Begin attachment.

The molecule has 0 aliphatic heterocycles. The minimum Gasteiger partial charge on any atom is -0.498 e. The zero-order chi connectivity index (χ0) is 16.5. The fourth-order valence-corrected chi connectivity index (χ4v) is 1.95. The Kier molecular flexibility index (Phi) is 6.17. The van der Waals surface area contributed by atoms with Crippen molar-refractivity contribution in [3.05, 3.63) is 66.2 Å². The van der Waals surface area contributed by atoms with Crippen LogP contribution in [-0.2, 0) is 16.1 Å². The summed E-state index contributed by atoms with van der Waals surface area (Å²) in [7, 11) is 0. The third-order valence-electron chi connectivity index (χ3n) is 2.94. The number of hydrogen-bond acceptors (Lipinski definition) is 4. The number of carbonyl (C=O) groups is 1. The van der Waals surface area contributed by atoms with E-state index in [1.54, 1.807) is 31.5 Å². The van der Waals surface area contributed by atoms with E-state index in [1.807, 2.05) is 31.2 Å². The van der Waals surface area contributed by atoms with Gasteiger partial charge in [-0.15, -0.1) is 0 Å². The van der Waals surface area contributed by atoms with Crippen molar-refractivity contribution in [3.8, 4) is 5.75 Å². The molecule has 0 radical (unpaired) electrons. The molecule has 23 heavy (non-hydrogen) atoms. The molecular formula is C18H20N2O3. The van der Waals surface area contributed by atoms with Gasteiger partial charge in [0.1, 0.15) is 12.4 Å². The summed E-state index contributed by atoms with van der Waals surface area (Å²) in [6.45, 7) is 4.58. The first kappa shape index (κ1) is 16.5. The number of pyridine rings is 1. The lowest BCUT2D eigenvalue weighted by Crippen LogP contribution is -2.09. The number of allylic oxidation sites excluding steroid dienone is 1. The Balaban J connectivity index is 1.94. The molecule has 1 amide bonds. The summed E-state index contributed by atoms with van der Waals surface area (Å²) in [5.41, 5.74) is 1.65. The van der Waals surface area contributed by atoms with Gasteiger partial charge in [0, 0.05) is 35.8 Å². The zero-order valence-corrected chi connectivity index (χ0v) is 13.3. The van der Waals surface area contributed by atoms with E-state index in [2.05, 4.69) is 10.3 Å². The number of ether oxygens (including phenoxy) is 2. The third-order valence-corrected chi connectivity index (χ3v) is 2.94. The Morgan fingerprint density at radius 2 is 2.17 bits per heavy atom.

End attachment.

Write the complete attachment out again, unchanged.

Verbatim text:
The molecule has 0 aliphatic heterocycles. The minimum Gasteiger partial charge on any atom is -0.498 e. The zero-order chi connectivity index (χ0) is 16.5. The fourth-order valence-corrected chi connectivity index (χ4v) is 1.95. The Kier molecular flexibility index (Phi) is 6.17. The van der Waals surface area contributed by atoms with Crippen molar-refractivity contribution in [3.05, 3.63) is 66.2 Å². The van der Waals surface area contributed by atoms with Crippen LogP contribution in [-0.2, 0) is 16.1 Å². The summed E-state index contributed by atoms with van der Waals surface area (Å²) in [7, 11) is 0. The third-order valence-electron chi connectivity index (χ3n) is 2.94. The number of hydrogen-bond acceptors (Lipinski definition) is 4. The number of carbonyl (C=O) groups is 1. The van der Waals surface area contributed by atoms with E-state index in [1.54, 1.807) is 31.5 Å². The van der Waals surface area contributed by atoms with E-state index in [1.807, 2.05) is 31.2 Å². The van der Waals surface area contributed by atoms with Gasteiger partial charge in [-0.15, -0.1) is 0 Å². The van der Waals surface area contributed by atoms with Crippen molar-refractivity contribution in [3.8, 4) is 5.75 Å². The molecule has 0 radical (unpaired) electrons. The molecule has 23 heavy (non-hydrogen) atoms. The molecular formula is C18H20N2O3. The van der Waals surface area contributed by atoms with Gasteiger partial charge in [0.1, 0.15) is 12.4 Å². The summed E-state index contributed by atoms with van der Waals surface area (Å²) in [6.45, 7) is 4.58. The first kappa shape index (κ1) is 16.5. The number of pyridine rings is 1. The lowest BCUT2D eigenvalue weighted by Crippen LogP contribution is -2.09. The number of allylic oxidation sites excluding steroid dienone is 1. The Balaban J connectivity index is 1.94. The molecule has 1 amide bonds. The summed E-state index contributed by atoms with van der Waals surface area (Å²) in [5.41, 5.74) is 1.65. The van der Waals surface area contributed by atoms with Gasteiger partial charge in [0, 0.05) is 35.8 Å². The zero-order valence-corrected chi connectivity index (χ0v) is 13.3. The van der Waals surface area contributed by atoms with E-state index in [2.05, 4.69) is 10.3 Å². The number of ether oxygens (including phenoxy) is 2. The third-order valence-corrected chi connectivity index (χ3v) is 2.94. The Morgan fingerprint density at radius 2 is 2.17 bits per heavy atom.